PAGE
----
Take it In

Kids are running from ride to ride with sticky fingers anxiously handing the Gillian's  employee their tickets as they jump into seats with sun kissed cheeks and bright smiles. I sit watching, taking it all in, breathing in the joy they feel as their sun screened bodies glisten in the sun. I listen to the laughter, the horns sounding, the bells ringing and try to take it all in.

I am taking it all in for you moms. I see you, tired, lugging bags, counting your change and dolling out tickets to open hands. I see you trying to smile as you add up the cost in your head looking for the nearest ATM. I hear you saying "just one more ride" as your little one prances about begging for more rides on the Frogs or perhaps another spin on the Carousel. You say "yes". I hear an emphatic "yay"  little hands clasped with excitement against your sweet little ones chest.

While I take it all in, I think back to what I didn't notice with my own kids. I realize I didn't relish in the joy of the first summer rides at an amusement park. I remember counting tickets and thinking about the expense. I remember how I saw the beach as a burden as I chased sandy toes around hoping we could soon go home, for a nap and relaxation.

What I would do for those to be my worries again. The worries of parenting before. Before the diagnosis that dictates what we can and can't do with our busy family of seven. I still have those worries but I also worry that I will never hear those elated shouts, those voracious giggles and the simple conversation begging yet again for just one more ride.

How I could kick myself for not being grateful for the simple moments that were so special.  Only now do I understand how much those simple moments mean. There is so much to my child's autism diagnosis. There are gifts too, and perhaps the ability to relish in the small moments and realize what truly matters is just one.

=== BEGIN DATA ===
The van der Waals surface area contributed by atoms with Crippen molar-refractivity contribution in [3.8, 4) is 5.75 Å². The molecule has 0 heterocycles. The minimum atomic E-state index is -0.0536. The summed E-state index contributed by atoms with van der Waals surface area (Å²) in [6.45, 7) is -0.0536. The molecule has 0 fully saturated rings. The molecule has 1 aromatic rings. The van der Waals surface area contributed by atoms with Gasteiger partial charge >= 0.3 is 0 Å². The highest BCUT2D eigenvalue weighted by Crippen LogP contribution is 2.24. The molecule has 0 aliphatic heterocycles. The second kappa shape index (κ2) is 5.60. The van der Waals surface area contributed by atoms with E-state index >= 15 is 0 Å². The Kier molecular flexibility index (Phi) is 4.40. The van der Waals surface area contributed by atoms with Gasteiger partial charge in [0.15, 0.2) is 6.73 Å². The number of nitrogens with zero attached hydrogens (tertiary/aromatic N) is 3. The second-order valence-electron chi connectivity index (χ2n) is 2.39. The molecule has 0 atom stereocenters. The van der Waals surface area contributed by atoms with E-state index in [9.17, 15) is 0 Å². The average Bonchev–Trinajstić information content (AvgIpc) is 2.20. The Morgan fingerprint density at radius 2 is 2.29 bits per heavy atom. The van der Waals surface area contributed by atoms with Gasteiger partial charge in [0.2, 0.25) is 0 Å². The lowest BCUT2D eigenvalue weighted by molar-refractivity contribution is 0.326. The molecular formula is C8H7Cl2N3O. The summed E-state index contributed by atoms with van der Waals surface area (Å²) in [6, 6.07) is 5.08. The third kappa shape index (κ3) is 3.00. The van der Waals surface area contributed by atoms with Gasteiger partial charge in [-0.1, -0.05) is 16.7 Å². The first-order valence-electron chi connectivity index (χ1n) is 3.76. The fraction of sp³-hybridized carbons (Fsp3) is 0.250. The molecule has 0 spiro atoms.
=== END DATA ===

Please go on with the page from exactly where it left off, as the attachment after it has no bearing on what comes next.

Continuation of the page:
Here I sit, where it all began, where my child rode obsessively on the fire engine melting as the ride stopped to allow new passengers on. I think back to the day it began. The day I truly knew. The day I diagnosed my daughter's diagnosis. Its bittersweet. Without that ride, who knows how long it would have taken for me to really understand that, yes, she does have autism. Its also incredibly sad because her little body craves movement and spinning to be comfortable in her own skin. I look on two years later as I watch children delight. I wish my own child could delight just the same way they do. Instead she's asleep in her stroller, not because she doesn't want to ring the bell and bounce up and down in circles but because it's too much and she copes by sleeping. I smile and nod as you tell me how sweet it is, her asleep in the chaos. I want to believe it is too but then I remember why she is sleeping and wish I could have the experiences you are having right now.


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